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|Title:||Utilization of neonatal medication error prevention strategies: a clinical practice survey of Australian and New Zealand neonatal units|
|Citation:||Therapeutic Advances in Drug Safety, 2018; 9(11):609-617|
|Nadine Matti, Minh-Nha R. Nguyen, Cassandra Mosel and Luke E. Grzeskowiak|
|Abstract:||Background: Medication errors are common in neonatal care and can lead to significant harm. We sought to explore utilization of various medication error prevention strategies across Australian and New Zealand neonatal units (NNUs) through a clinical practice survey. Methods: An electronic survey was distributed in October 2016 to relevant staff at each of the 29 level III NNUs identified as members of the Australian and New Zealand Neonatal Network (ANZNN). The survey contained questions relating to a range of medication error prevention strategies identified from a previous systematic review on the topic. The evaluated interventions targeted different aspects of the medication-use process including prescribing, evaluation/checking of orders by clinical pharmacists, transmission, preparation and dispensing of orders, storage of medications, and medication administration. Results: From the 20 respondents, the evidence-based strategies most commonly utilized were use of smart pumps (n = 18; 90%), and ward-based clinical pharmacists (n = 17; 85%). Interventions least commonly utilized included barcode scanning with medication administration (n = 0; 0%), electronic prescribing and clinical decision support (n = 1; 5%), and dedicated medication administration nurse (n = 2; 10%). The total number of evidence-based medication error prevention strategies utilized in each NNU ranged from 2 to 10 (median = 7), 10 of 16 strategies were utilized by less than 50% of NNUs. Conclusion: While evidence supports utilization of a number of medication error prevention strategies, these appear inconsistently utilized across current practice settings.|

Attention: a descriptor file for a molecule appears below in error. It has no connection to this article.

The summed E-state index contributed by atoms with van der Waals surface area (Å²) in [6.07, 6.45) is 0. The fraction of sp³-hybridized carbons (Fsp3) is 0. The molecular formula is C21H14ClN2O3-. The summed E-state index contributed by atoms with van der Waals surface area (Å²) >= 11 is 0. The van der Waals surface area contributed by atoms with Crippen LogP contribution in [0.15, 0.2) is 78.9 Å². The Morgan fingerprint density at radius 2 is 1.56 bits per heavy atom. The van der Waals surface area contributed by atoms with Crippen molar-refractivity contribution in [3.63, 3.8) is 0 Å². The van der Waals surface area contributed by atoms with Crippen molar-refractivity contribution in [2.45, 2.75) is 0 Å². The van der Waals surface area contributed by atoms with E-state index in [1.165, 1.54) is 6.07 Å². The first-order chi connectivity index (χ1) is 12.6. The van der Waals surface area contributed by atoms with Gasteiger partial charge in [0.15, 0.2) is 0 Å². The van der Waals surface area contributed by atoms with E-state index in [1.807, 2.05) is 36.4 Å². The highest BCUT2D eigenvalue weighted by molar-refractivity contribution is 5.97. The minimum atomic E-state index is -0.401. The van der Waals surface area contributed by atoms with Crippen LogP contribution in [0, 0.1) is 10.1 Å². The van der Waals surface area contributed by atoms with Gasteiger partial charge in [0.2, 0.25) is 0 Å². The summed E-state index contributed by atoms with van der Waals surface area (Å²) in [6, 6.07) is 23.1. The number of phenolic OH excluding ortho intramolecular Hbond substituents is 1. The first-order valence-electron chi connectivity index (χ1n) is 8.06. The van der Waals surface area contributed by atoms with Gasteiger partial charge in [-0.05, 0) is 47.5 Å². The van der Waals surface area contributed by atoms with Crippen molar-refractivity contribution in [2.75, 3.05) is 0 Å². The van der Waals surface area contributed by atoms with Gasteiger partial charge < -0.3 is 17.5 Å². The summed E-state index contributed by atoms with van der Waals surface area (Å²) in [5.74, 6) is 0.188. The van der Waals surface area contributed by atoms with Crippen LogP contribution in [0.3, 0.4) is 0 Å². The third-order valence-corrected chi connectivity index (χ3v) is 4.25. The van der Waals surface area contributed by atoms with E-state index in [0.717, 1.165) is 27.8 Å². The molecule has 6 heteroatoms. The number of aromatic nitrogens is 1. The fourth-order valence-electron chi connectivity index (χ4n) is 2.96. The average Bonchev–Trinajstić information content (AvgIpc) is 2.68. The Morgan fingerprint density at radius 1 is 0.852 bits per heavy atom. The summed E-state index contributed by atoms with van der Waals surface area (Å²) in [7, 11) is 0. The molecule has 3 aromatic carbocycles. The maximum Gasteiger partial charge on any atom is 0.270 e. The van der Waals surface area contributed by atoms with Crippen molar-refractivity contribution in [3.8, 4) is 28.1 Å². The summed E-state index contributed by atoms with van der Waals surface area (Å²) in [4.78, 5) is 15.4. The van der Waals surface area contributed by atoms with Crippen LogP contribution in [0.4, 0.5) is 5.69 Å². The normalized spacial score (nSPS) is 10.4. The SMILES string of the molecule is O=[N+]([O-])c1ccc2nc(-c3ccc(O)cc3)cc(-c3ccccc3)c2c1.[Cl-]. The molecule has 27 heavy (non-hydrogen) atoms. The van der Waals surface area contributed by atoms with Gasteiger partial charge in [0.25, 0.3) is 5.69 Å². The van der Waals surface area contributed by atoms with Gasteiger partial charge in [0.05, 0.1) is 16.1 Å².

|Keywords:||Medication errors; medication safety; neonatal; neonatal intensive care unit; newborn|
|Rights:||© The Author(s), 2018. Article reuse guidelines: sagepub.com/journals-permissions|
|Appears in Collections:||Medicine publications|
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